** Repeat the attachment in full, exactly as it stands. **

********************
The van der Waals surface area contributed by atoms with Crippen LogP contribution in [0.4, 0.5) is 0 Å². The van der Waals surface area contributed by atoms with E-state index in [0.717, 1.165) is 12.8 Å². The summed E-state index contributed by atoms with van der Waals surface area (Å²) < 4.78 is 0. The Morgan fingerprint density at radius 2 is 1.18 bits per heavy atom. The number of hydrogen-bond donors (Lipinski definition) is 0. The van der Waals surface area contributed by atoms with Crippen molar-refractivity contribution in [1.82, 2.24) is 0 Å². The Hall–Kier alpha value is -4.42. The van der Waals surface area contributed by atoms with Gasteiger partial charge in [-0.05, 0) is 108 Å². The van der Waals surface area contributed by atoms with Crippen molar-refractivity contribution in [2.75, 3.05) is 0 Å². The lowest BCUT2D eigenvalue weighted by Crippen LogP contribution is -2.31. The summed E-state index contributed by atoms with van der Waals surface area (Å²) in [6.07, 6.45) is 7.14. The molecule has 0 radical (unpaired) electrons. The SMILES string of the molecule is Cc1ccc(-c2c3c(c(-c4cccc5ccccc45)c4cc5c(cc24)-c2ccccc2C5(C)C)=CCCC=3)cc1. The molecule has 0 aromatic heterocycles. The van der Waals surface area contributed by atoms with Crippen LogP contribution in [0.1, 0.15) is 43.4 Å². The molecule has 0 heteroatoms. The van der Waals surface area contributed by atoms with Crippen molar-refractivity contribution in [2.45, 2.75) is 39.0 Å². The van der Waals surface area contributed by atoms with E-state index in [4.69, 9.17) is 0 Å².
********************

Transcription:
The van der Waals surface area contributed by atoms with Crippen LogP contribution in [0.4, 0.5) is 0 Å². The van der Waals surface area contributed by atoms with E-state index in [0.717, 1.165) is 12.8 Å². The summed E-state index contributed by atoms with van der Waals surface area (Å²) < 4.78 is 0. The Morgan fingerprint density at radius 2 is 1.18 bits per heavy atom. The number of hydrogen-bond donors (Lipinski definition) is 0. The van der Waals surface area contributed by atoms with Crippen molar-refractivity contribution in [1.82, 2.24) is 0 Å². The Hall–Kier alpha value is -4.42. The van der Waals surface area contributed by atoms with Gasteiger partial charge in [-0.05, 0) is 108 Å². The van der Waals surface area contributed by atoms with Crippen molar-refractivity contribution in [2.75, 3.05) is 0 Å². The lowest BCUT2D eigenvalue weighted by Crippen LogP contribution is -2.31. The summed E-state index contributed by atoms with van der Waals surface area (Å²) in [6.07, 6.45) is 7.14. The molecule has 0 radical (unpaired) electrons. The SMILES string of the molecule is Cc1ccc(-c2c3c(c(-c4cccc5ccccc45)c4cc5c(cc24)-c2ccccc2C5(C)C)=CCCC=3)cc1. The molecule has 0 aromatic heterocycles. The van der Waals surface area contributed by atoms with Crippen LogP contribution in [0.1, 0.15) is 43.4 Å². The molecule has 0 heteroatoms. The van der Waals surface area contributed by atoms with Crippen molar-refractivity contribution in [2.45, 2.75) is 39.0 Å². The van der Waals surface area contributed by atoms with E-state index in [4.69, 9.17) is 0 Å².